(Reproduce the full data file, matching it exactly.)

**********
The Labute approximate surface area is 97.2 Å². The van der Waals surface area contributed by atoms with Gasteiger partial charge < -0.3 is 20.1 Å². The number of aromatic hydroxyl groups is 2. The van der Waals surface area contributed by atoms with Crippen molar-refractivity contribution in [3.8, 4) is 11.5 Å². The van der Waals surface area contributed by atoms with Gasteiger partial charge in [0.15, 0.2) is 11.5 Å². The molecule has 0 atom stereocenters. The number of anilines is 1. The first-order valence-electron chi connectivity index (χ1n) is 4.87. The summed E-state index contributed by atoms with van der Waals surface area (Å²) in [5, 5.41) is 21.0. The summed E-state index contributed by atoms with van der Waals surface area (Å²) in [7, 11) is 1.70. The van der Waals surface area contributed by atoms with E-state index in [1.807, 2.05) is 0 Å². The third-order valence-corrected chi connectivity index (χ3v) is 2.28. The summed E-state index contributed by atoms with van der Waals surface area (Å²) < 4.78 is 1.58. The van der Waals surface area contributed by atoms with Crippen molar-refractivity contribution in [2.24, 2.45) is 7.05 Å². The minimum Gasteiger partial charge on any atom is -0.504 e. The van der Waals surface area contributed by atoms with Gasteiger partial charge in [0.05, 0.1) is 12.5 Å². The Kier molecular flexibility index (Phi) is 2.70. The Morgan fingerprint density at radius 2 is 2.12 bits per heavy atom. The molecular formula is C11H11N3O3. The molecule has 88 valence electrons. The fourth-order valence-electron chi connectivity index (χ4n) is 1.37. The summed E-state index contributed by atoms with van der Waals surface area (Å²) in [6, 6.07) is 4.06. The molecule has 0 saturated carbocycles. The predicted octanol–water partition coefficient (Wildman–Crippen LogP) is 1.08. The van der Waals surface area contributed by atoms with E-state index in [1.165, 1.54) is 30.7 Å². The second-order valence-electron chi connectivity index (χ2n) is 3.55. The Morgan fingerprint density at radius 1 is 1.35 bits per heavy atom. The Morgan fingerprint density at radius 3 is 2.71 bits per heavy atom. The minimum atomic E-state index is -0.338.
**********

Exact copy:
The Labute approximate surface area is 97.2 Å². The van der Waals surface area contributed by atoms with Gasteiger partial charge < -0.3 is 20.1 Å². The number of aromatic hydroxyl groups is 2. The van der Waals surface area contributed by atoms with Crippen molar-refractivity contribution in [3.8, 4) is 11.5 Å². The van der Waals surface area contributed by atoms with Gasteiger partial charge in [0.15, 0.2) is 11.5 Å². The molecule has 0 atom stereocenters. The number of anilines is 1. The first-order valence-electron chi connectivity index (χ1n) is 4.87. The summed E-state index contributed by atoms with van der Waals surface area (Å²) in [5, 5.41) is 21.0. The summed E-state index contributed by atoms with van der Waals surface area (Å²) in [7, 11) is 1.70. The van der Waals surface area contributed by atoms with E-state index in [1.807, 2.05) is 0 Å². The third-order valence-corrected chi connectivity index (χ3v) is 2.28. The summed E-state index contributed by atoms with van der Waals surface area (Å²) < 4.78 is 1.58. The van der Waals surface area contributed by atoms with Crippen molar-refractivity contribution in [2.24, 2.45) is 7.05 Å². The minimum Gasteiger partial charge on any atom is -0.504 e. The van der Waals surface area contributed by atoms with Gasteiger partial charge in [0.05, 0.1) is 12.5 Å². The Kier molecular flexibility index (Phi) is 2.70. The Morgan fingerprint density at radius 2 is 2.12 bits per heavy atom. The molecular formula is C11H11N3O3. The molecule has 88 valence electrons. The fourth-order valence-electron chi connectivity index (χ4n) is 1.37. The summed E-state index contributed by atoms with van der Waals surface area (Å²) in [6, 6.07) is 4.06. The molecule has 0 saturated carbocycles. The predicted octanol–water partition coefficient (Wildman–Crippen LogP) is 1.08. The van der Waals surface area contributed by atoms with E-state index in [1.165, 1.54) is 30.7 Å². The second-order valence-electron chi connectivity index (χ2n) is 3.55. The Morgan fingerprint density at radius 1 is 1.35 bits per heavy atom. The Morgan fingerprint density at radius 3 is 2.71 bits per heavy atom. The minimum atomic E-state index is -0.338.